The opportunity at Prudential came along thanks to a headhunter looking for diverse talent, who thought I would be a great fit for the company’s management intern program. I got accepted and my experience in the program led eventually to a leadership position in Prudential’s guaranteed interest contracts business. So to me, that effort to specifically focus on finding diverse talent made a difference. I’m the product of that.
What frustrations did you face at the start of your career?
In the management intern program, I was the only person of color. I remember two of my classmates coming to me excited because one of the executive sponsors had pulled them aside and said, “Hey don’t worry I got your back, I’m looking out for you.” I’m thinking, great, but no one said anything to me!
When I started full time, there were no other Black people in bottom-line, money-making roles for the company—they were all in staff jobs. In fact, when I was offered the job in human resources, I was bold enough to ask my boss, “Are you moving me there because that’s where people of color go?” In the long run, and this is where my personal motto comes in—“blossom where you’re planted”—I said if I’m going to human resources, I’m going to do it my way. It turned out to be a great opportunity. But I wonder sometimes how things would be if I’d had a different route to follow.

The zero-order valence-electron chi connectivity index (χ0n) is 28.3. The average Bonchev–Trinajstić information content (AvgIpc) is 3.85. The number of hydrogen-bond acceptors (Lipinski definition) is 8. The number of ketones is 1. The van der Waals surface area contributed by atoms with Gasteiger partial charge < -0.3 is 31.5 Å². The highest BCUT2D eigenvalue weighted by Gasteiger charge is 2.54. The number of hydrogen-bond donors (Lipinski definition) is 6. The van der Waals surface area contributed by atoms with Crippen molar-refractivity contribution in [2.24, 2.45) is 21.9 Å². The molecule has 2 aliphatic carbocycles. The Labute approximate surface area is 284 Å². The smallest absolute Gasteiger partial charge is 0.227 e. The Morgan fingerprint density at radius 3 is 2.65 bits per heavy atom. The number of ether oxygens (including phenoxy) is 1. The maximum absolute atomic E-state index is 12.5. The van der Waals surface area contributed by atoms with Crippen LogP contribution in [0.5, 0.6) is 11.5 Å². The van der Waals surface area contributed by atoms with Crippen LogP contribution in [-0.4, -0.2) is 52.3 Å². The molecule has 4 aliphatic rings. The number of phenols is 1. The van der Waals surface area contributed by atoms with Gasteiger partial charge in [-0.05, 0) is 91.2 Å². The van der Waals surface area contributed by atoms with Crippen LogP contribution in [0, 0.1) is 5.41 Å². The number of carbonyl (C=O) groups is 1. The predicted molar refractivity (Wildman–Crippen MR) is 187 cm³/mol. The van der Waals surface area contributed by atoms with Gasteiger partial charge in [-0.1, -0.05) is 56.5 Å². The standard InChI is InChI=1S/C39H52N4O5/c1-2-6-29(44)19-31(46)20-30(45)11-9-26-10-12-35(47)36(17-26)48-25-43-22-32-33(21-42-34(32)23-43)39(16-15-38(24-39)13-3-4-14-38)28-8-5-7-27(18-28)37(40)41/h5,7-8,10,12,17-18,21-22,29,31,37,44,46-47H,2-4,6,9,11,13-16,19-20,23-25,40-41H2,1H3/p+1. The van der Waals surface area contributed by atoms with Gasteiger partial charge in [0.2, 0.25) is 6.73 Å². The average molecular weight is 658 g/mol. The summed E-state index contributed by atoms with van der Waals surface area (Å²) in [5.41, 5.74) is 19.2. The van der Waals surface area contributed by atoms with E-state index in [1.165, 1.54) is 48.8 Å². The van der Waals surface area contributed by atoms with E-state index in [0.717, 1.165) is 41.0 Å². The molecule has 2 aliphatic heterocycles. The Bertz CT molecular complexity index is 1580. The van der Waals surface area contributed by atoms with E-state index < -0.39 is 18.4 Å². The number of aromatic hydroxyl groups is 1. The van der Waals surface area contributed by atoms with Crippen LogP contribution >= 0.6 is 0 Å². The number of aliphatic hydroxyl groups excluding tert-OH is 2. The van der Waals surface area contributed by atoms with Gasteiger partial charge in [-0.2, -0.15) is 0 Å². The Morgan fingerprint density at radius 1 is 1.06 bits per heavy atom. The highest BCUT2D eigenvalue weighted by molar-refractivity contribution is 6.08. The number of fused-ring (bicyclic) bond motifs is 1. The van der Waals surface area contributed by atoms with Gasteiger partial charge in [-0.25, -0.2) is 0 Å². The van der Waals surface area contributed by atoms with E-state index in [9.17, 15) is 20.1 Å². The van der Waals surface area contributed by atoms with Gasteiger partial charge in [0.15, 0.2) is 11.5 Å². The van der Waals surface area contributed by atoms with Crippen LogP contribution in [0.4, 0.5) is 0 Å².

How has the culture at Prudential changed for the better?
Once I got into HR, the company started to embrace affinity groups that gave employees with a common background, and their allies, a venue to network and help shape company culture. I helped launch the BLF and I’m proud of what it has done to enhance the experience of my Black colleagues. In the early part of my career I had nowhere I could connect with and relate to others. Having this network is such a blessing. There are a lot of really talented Black people in PGIM and Prudential who can do much bigger jobs and they want to prove themselves in bigger roles. BLF helps them showcase their capabilities and skills to management in ways their day jobs may not allow.